Mi dispiace! An extended silence from the flight deck onboard an ITA Airways Airbus A330 flight to Rome suggests that both on-duty pilots took a little pisolino onboard.
On-Duty ITA Airways Pilots Fall Asleep In Cockpit During New York – Rome Flight
The incident occurred on May 1, 2022 onboard ITA Airways, the successor to Alitalia, flight AZ605, operating from New York (JFK) to Rome (FCO). The flight was operated by an A330-200 jet, with the registration EI-EJP.
While mostly uneventful, a strange period of silence in the cockpit occurred for roughly 10 minutes toward the end of the flight, as the plane flew at 38,000 feet over France. Repeated calls from Marseille control went unanswered, with Italian media reporting both the captain and first officer were fast asleep.
Airways Magazine reports the first officer was approved to sleep under a procedure known as “controlled rest” (defined by the International Civil Aviation Organization [ICAO] as a “‘short sleep opportunity’ that serves as a mitigation strategy in case of unexpected fatigue during flight.”). However, the captain was not approved to sleep.
As French authorities prepared to dispatch a pair of fighter jets to intercept the A330 and ensure there was no trouble onboard, the pilots woke up. The aircraft proceeded without further incident to Rome and safely landed at Rome – Fiumicino International Airport.
Italian media further reports that the captain was removed from service after the incident, but has maintained his innocence, denying that he took a nap and blaming the problem on the radio communication system.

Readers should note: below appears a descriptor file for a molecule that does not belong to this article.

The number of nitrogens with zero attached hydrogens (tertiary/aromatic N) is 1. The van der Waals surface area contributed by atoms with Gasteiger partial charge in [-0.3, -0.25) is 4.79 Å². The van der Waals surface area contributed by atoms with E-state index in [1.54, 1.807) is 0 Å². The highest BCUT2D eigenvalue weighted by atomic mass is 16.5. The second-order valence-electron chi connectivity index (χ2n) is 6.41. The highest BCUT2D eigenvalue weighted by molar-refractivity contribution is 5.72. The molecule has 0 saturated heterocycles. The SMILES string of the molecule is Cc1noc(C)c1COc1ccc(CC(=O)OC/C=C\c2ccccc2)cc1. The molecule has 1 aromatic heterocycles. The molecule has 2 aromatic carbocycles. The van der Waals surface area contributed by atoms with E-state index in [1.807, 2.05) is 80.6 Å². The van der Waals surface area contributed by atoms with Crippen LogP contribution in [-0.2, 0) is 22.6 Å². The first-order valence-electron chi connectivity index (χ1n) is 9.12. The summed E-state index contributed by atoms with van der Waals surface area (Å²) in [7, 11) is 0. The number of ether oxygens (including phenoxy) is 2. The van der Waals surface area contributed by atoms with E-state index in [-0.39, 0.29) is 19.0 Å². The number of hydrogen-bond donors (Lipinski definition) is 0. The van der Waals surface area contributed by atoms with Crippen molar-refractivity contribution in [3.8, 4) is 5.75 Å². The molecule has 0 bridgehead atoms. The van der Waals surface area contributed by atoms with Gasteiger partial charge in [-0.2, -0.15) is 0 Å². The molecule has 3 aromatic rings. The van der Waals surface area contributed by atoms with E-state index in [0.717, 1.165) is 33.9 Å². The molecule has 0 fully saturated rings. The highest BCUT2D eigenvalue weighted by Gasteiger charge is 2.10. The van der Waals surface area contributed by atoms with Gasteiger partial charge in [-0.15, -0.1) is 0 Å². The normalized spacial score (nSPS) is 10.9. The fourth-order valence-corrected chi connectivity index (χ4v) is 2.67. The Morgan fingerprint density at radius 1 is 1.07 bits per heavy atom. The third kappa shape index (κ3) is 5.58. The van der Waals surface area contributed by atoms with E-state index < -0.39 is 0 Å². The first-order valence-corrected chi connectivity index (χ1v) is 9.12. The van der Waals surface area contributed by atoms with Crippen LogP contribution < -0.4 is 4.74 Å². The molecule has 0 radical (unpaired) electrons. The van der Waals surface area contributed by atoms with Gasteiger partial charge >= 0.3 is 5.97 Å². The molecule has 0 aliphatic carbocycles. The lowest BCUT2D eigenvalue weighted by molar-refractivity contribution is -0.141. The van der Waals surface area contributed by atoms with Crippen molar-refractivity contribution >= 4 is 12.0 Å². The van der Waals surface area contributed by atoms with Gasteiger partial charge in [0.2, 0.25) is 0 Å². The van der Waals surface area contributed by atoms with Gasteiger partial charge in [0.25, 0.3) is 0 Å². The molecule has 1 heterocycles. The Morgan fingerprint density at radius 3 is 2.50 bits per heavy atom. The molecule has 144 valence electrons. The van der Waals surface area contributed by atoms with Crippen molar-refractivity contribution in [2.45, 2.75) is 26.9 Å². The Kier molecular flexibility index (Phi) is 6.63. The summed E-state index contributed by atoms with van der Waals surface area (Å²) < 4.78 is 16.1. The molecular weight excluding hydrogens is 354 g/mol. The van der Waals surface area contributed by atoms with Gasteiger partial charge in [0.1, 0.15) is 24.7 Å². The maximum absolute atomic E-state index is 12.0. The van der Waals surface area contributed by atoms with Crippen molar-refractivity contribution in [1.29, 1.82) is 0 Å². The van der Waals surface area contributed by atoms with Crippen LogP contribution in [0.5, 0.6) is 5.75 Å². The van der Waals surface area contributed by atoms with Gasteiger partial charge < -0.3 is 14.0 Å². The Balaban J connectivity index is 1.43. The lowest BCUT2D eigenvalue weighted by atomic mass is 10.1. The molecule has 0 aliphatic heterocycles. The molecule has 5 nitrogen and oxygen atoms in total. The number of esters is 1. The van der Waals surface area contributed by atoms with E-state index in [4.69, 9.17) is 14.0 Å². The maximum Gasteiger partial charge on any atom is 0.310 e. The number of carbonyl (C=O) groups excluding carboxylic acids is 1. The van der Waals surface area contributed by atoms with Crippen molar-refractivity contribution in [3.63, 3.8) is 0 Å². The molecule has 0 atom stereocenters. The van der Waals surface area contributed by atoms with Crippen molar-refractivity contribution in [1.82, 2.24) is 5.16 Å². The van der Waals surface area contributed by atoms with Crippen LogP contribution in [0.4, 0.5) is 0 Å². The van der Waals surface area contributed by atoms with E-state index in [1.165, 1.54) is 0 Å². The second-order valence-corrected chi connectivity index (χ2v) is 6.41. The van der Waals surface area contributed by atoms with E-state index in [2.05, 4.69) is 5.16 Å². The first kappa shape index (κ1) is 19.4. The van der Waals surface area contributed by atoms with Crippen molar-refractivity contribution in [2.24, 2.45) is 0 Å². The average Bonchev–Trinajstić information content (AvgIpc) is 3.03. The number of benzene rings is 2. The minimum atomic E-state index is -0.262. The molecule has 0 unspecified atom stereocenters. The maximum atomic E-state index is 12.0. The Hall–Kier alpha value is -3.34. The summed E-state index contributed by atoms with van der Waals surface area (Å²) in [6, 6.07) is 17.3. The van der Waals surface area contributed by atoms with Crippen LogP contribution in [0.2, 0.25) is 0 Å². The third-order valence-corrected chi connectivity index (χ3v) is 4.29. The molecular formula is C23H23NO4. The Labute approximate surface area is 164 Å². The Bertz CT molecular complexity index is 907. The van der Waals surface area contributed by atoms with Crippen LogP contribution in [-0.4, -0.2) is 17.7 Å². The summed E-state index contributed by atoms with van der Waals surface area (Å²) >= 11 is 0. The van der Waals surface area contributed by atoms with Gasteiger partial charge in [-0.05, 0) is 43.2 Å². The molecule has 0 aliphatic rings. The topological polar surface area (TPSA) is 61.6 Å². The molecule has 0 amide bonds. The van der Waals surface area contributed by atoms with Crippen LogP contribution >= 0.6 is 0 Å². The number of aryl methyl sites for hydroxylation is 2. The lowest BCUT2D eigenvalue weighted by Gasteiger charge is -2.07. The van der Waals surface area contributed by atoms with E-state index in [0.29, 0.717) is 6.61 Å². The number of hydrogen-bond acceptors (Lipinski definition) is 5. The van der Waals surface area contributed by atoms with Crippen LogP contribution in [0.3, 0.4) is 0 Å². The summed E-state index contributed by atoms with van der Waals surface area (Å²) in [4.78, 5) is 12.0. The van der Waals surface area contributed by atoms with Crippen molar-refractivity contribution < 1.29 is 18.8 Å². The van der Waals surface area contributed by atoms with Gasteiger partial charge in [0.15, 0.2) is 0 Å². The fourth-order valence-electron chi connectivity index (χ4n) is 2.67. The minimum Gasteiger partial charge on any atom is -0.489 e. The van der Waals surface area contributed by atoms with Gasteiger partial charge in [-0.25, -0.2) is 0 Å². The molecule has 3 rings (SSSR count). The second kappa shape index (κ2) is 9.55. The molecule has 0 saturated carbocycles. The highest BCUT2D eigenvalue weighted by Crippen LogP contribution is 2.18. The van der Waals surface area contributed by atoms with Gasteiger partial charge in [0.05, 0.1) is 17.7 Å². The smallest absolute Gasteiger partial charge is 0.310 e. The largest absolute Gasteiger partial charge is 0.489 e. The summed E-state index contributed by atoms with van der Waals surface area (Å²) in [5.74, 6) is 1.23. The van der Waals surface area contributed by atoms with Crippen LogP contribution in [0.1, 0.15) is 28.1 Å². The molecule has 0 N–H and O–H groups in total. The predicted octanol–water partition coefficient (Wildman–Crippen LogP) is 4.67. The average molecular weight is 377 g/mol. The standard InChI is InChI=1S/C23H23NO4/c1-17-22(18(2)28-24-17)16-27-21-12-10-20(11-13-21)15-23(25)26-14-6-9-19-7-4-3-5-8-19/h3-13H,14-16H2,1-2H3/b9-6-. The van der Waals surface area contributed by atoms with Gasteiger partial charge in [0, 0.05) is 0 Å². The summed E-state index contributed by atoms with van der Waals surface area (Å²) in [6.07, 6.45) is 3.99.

It is worth noting that the aircraft was in auto-pilot during the flight crew’s snooze and there was likely no imminent danger posed to passengers. Even so, such action is highly unacceptable, which helps to explain why the captain faces disciplinary action. Hopefully it was a radio issue and not actually unauthorized sleep, though I have my doubts…
image: ITA Airways
Just ask the pilots at the now defunct Northwest Airlines!
I think I would wait for the result of an investigation before jumping to conclusions and stating that both flight deck crew were asleep. Maybe they were or maybe they were not
That’s fair enough, but Italian media has definitively reported both were asleep and it does seems highly suspicious at that most difficult part of the flight (in terms of fatigue) the radio suddenly went silent after working just fine before or after.
Before AND after.
Or maybe they were because the captain is human and a flight on autopilot is boring as hell and a protocol that allows one of 2 redundant people in the cockpit to be asleep is a flawed one.
You are right Chris. People blame the Captain instead of pointing out the crazy legislation made by the authority.
“The plane was on autopilot and no one was in danger.” WELL NO. Auto pilot or not, That was dangerous!
Sure, it posed danger but not imminent danger.
“It is worth noting that the aircraft was in auto-pilot during the flight crew’s snooze and there was likely no danger posed to passengers.“
Strongly disagree. The plane’s autopilot could have malfunctioned at any second and everyone could have been in serious danger. This is much worse than falling asleep while your Tesla is in “autopilot.”
Typical Italians (lazy). Same reason I’ll never fly a Spanish or Portuguese carrier.